- U.S. gross domestic product (GDP), the broadest measure of the nation’s economic health, advanced by a disappointing 1.2% annualized rate in the second quarter, well short of the expected 2.6%. Consumer spending (which drives over two-thirds of the economy) grew by a robust 4.2%, but could not compensate for flagging business investment, which fell by 2.2%, providing evidence of firms’ low confidence in the global economy.
- Federal Reserve officials voted nearly unanimously this week to hold interest rates steady until the U.S. economy appears more stable. While acknowledging the recent momentum in the labor market and increased household spending, the central bank noted that pockets of weakness, such as anemic business investment, remain a concern — an indication that a rate hike is possible (but not probable) in September.
- New-home sales logged a 10.1% increase from January through June 2016 compared to the same period in 2015, according to the Commerce Department. In June, sales of new homes increased by 3.5% for the best sales pace since February 2008, while previously owned home sales advanced by 1.1% for the same month, a rate last seen in February 2007.
- The Case-Shiller Home Price Index rose by 5.2% in the twelve months ending in May. Demand for new homes and price appreciation have represented an increasingly bright spot within the U.S. economy in recent months.
- The Conference Board reported that consumer confidence remained healthy and was essentially unchanged in July, a sign that consumers view short-term economic growth with cautious optimism. The University of Michigan, however, reported that consumer sentiment has slid since June.
- Initial jobless claims rose by 14,000 to 266,000 for the week ending July 23; however, overall claims have remained below 300,000 for 73 consecutive weeks, underscoring continued job-market strength. Auto factories traditionally run temporary layoffs during the summer, which could account for increased claims.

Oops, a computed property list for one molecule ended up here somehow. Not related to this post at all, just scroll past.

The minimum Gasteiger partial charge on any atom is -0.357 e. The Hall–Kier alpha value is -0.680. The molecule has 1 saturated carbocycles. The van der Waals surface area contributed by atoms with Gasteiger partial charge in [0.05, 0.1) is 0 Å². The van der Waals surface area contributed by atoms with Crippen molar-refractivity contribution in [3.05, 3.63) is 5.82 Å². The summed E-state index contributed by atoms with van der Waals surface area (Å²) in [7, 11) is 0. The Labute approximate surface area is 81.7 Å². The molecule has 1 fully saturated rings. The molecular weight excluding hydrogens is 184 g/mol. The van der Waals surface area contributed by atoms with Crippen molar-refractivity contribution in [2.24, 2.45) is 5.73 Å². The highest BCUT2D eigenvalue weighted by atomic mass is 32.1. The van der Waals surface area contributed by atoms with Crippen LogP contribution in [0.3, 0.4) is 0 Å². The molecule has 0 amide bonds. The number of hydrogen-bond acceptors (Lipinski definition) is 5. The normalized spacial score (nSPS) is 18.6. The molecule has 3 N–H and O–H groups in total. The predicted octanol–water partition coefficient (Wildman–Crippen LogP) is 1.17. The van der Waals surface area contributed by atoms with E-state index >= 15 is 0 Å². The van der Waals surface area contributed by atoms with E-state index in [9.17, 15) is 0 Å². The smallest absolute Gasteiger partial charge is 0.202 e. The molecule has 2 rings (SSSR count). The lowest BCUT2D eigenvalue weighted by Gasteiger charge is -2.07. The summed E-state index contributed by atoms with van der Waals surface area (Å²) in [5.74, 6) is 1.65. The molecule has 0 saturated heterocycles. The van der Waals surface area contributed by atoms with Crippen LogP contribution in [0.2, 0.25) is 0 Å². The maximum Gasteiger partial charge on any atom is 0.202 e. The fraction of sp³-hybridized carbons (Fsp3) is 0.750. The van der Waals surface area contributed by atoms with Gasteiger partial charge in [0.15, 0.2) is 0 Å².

- The European Union’s economic sentiment indicator (ESI) rose a tick in July, showing optimism among businesses and consumers and surprising economists and investors, who expected a decrease following June’s Brexit vote. Meanwhile, second-quarter GDP lagged, as expected, to the slowest growth rate in two years.
- The ESI in the U.K. tumbled in July to its lowest level since June 2013. Political uncertainty likely impacted the reading, which was recorded in early July when the U.K.’s ruling Conservative party was in the midst of appointing a new prime minister. As the U.K.’s new government stabilizes, confidence may improve in the coming months. U.K. GDP exceeded expectations during the second quarter, propelled by industrial gains.
- The Bank of Japan (BOJ) announced plans to raise the annual purchase target of exchange-traded stock funds in an effort to stimulate price pressures. The BOJ held its already-negative benchmark interest rate steady and made no changes to its government-bond purchasing program.
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